Opinion on a project to fluoridate drinking water

This opinion relates to a project submitted by the National Public Health Director to amend the Regulation respecting the quality of drinking water of the Ministère du Développement durable, de l'Environnement et des Parcs (MDDEP – Ministry of Sustainable Development, Environment and Parks) to include a mandatory minimum standard for fluoride of 0.7 mg/l for all Québec municipalities with populations of 5,000 or more.

Tooth decay and its consequences are a major public health concern affecting the entire Québec population. By way of illustration, tooth decay affects 42% of the province's kindergarten children. In addition, Québec children have 40% more cavities than their counterparts in Ontario and the United States. In Québec, dental treatment costs exceed $2 billion.

The fluoridation of drinking water is presented in the literature as one of the safest, most effective, economical and equitable ways of reducing tooth decay. It has a greater impact on disadvantaged populations, and thus helps reduce health inequalities. The negative effects of fluoridation on health and the environment are not significant enough to outweigh the benefits.

However, the fluoridation of a population's water supply system will inevitably run counter to the wishes of part of that population. To force people to live more healthily against their will is certainly not a trivial matter. It is therefore important to explore ways to mitigate the consequences of such a measure on the free choice of individuals.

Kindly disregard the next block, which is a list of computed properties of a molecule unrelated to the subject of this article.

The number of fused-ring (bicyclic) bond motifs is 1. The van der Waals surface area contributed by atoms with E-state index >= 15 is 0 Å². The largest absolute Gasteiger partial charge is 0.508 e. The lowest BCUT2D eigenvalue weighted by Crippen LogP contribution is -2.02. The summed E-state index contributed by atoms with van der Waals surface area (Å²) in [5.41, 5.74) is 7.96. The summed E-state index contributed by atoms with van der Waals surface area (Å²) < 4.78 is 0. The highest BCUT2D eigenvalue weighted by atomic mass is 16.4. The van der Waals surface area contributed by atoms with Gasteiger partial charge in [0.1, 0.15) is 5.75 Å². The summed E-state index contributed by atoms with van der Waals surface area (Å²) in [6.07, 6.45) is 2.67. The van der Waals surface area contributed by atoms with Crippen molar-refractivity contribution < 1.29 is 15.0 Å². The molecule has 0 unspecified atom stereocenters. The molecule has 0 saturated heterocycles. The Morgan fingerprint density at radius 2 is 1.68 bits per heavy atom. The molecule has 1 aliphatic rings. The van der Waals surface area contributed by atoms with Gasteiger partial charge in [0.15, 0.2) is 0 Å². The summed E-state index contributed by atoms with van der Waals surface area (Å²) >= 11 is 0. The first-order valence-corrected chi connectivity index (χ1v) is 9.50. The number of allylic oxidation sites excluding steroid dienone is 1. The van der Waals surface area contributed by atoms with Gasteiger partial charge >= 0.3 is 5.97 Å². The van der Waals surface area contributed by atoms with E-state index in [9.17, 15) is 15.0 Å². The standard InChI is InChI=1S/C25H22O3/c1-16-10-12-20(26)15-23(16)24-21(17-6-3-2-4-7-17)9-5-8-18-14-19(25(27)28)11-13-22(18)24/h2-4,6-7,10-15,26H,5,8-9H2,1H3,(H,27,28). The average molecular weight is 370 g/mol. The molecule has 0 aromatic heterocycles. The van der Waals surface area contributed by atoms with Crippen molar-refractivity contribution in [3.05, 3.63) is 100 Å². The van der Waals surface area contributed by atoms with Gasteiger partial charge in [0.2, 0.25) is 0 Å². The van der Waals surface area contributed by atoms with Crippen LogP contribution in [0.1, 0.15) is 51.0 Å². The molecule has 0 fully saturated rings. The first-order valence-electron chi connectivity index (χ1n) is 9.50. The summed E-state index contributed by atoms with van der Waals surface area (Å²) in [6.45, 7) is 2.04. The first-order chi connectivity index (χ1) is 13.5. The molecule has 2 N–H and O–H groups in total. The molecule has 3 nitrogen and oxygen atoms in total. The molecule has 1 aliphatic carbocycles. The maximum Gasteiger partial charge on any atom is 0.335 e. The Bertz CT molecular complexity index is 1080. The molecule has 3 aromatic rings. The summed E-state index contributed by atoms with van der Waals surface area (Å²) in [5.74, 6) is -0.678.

In conclusion, the Comité d'éthique de santé publique takes the view that the benefits of fluoridation outweigh its potential negative effects on health and the environment and that such benefits justify impinging on the freedom of choice of people who do not wish to have their water fluoridated. This opinion offers ways to mitigate these negative consequences on target populations; these include informing and consulting the public and inviting it to participate in the process leading to the change in regulations on the quality of drinking water.

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978-2-550-64362-3

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